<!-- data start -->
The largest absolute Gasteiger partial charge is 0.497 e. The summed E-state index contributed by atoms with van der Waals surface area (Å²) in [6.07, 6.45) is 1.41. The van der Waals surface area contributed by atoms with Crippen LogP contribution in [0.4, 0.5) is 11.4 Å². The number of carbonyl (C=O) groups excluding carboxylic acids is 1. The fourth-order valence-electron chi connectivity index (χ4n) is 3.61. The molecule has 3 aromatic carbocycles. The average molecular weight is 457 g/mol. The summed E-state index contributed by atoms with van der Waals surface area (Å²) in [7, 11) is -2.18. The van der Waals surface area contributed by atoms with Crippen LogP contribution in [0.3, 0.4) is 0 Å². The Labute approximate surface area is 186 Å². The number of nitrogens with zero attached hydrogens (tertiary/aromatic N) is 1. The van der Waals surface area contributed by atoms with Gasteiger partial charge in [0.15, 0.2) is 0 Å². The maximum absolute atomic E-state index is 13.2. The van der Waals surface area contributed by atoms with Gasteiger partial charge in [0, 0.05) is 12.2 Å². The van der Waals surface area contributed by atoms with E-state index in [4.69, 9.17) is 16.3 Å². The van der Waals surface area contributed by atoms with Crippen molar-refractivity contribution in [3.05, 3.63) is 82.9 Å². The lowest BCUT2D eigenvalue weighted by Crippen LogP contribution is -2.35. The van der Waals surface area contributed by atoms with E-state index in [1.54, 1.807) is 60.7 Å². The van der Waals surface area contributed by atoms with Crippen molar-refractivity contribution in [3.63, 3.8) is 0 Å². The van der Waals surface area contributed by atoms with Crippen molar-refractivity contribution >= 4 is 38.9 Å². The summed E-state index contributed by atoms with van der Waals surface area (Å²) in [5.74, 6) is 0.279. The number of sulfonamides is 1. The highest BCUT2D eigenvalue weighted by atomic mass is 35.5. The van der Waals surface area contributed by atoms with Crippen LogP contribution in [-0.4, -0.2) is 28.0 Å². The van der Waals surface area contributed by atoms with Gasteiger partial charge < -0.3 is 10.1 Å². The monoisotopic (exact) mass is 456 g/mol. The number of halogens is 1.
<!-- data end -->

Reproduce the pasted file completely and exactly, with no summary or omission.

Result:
The largest absolute Gasteiger partial charge is 0.497 e. The summed E-state index contributed by atoms with van der Waals surface area (Å²) in [6.07, 6.45) is 1.41. The van der Waals surface area contributed by atoms with Crippen LogP contribution in [0.4, 0.5) is 11.4 Å². The number of carbonyl (C=O) groups excluding carboxylic acids is 1. The fourth-order valence-electron chi connectivity index (χ4n) is 3.61. The molecule has 3 aromatic carbocycles. The average molecular weight is 457 g/mol. The summed E-state index contributed by atoms with van der Waals surface area (Å²) in [7, 11) is -2.18. The van der Waals surface area contributed by atoms with Crippen LogP contribution in [0.3, 0.4) is 0 Å². The Labute approximate surface area is 186 Å². The number of nitrogens with zero attached hydrogens (tertiary/aromatic N) is 1. The van der Waals surface area contributed by atoms with Gasteiger partial charge in [0.15, 0.2) is 0 Å². The maximum absolute atomic E-state index is 13.2. The van der Waals surface area contributed by atoms with Gasteiger partial charge in [0, 0.05) is 12.2 Å². The van der Waals surface area contributed by atoms with E-state index in [4.69, 9.17) is 16.3 Å². The van der Waals surface area contributed by atoms with Crippen molar-refractivity contribution in [3.05, 3.63) is 82.9 Å². The lowest BCUT2D eigenvalue weighted by Crippen LogP contribution is -2.35. The van der Waals surface area contributed by atoms with E-state index in [1.54, 1.807) is 60.7 Å². The van der Waals surface area contributed by atoms with Crippen molar-refractivity contribution in [3.63, 3.8) is 0 Å². The van der Waals surface area contributed by atoms with Crippen molar-refractivity contribution >= 4 is 38.9 Å². The summed E-state index contributed by atoms with van der Waals surface area (Å²) in [5.74, 6) is 0.279. The number of sulfonamides is 1. The highest BCUT2D eigenvalue weighted by atomic mass is 35.5. The van der Waals surface area contributed by atoms with Crippen LogP contribution in [-0.4, -0.2) is 28.0 Å². The van der Waals surface area contributed by atoms with Gasteiger partial charge < -0.3 is 10.1 Å². The monoisotopic (exact) mass is 456 g/mol. The number of halogens is 1.